If you are thinking of coming to Ireland to live, work, study or retire, it is important for you to be aware of the social security system in Ireland. There may be some significant differences between the system in Ireland and your home country so it will be worthwhile to familiarise yourself with the system in advance.
If you have come from a country covered by EU Regulations or Bilateral Social Security Agreements, your pension rights from the other country are protected when you move to Ireland. You may be able to combine your insurance records from Ireland and another country in order to qualify for a pension or social insurance payment.
Applying for a UK or other EEA pension: if you are resident in Ireland but you have never worked in Ireland you can apply for your contributory pension either to the country where you last worked, for example, the UK, or to the Department of Social Protection - see 'How to apply' below.
Many UK benefits including national insurance pensions can continue to be paid to you by the UK Department for Work and Pensions (DWP) if you move from the UK to Ireland. You should always ask in advance if you can transfer your existing UK benefits outside the UK by contacting the DWP's International Pension Centre - see 'Where to apply' below.
If you do not have enough social insurance contributions from another country and/or Ireland, you may qualify for an assistance-based payment that is relevant to your circumstances. Assistance-based payments do not relate to your social insurance record. Instead, the Department of Social Protection (which is responsible for the administration of the social security system in Ireland) examines all your sources of income. If your income is below a certain amount, you may qualify for a payment appropriate to your needs. There are also residency requirements for social assistance payments in Ireland.
If you are coming from a country covered by EU Regulations (an EU/EEA country), you should bring forms U1 (formerly E301) and E104 with you. These forms are available at the relevant social security agency in the country you are coming from and provide details of your social insurance record.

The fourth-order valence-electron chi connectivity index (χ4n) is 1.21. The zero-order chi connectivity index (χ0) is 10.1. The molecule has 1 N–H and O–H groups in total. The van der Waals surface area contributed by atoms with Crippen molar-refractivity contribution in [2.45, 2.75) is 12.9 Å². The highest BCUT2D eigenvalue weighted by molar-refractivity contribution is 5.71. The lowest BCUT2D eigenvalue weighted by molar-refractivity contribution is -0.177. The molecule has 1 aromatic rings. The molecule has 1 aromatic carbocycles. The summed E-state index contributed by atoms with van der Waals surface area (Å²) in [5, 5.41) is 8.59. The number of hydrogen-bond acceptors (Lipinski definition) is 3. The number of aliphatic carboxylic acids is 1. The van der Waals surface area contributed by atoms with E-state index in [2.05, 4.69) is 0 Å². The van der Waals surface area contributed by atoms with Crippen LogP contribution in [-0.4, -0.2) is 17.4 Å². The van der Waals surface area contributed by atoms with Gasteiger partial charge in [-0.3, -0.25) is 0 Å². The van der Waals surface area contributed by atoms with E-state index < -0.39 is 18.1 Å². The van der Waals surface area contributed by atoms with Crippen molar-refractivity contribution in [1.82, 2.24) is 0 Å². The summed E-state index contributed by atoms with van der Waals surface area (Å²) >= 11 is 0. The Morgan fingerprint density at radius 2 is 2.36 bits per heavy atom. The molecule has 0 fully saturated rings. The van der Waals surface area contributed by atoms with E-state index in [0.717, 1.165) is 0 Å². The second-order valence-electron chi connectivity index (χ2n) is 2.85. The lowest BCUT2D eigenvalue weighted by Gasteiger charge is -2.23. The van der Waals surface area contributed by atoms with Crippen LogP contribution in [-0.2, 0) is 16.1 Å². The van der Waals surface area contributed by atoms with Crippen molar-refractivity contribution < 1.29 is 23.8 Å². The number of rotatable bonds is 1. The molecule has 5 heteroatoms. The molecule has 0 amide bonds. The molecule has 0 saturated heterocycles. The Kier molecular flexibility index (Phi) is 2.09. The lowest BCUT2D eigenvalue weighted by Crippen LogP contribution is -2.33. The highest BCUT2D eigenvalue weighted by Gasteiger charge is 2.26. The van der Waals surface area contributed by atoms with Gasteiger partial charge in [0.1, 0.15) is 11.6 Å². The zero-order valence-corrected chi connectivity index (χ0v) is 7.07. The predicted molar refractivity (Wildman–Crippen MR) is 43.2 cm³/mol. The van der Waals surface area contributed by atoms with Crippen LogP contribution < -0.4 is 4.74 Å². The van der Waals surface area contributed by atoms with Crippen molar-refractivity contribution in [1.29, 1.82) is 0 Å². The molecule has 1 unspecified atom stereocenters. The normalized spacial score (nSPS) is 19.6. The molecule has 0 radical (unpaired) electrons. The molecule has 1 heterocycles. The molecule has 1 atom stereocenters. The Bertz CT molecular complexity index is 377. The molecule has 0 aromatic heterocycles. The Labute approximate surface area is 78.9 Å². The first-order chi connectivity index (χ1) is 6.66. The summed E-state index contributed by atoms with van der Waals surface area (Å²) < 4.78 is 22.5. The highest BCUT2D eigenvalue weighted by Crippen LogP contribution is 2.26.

When you come to Ireland, you will need a PPS Number (Personal Public Service Number). This number is a unique personal identification number that is essential for applying for State benefits and services in Ireland. You can find out about claiming a Irish social welfare payment.
Applying for a UK or other EEA pension
If you are resident in Ireland but you have never worked in Ireland you can apply for your contributory pension in Ireland or to the country where you last worked and paid social insurance.
If you are applying in Ireland you must complete the application form EU65 (pdf) and send it with the relevant documents such as birth and marriage certificates to the State Pension Contributory Section of the Department of Social Protection - see 'Where to apply' below. Your application will be then sent to the International Pension Centre in the UK or to the appropriate EEA authority.
If you are applying to the UK for your UK State pension and you have not been sent an application form, you should contact the International Pension Centre - see 'Where to apply' below.
Social Welfare Services
Opening Hours:This office does not offer a service to personal callers. All queries must be made using the online enquiry form, by telephone or in writing.
Tel:(071) 915 7100
Locall:1890 500 000
Department for Work and Pensions
Newcastle Upon Tyne
Tel:+44 191 218 7777
Fax:+44 191 218 7381
The International Pension Centre can also be contacted through their online form: https://www2.dwp.gov.uk/tps-directgov/en/contact-tps/ipc.asp
If you have a question relating to this topic you can contact the Citizens Information Phone Service on 0761 07 4000 (Monday to Friday, 9am to 8pm) or you can visit your local Citizens Information Centre.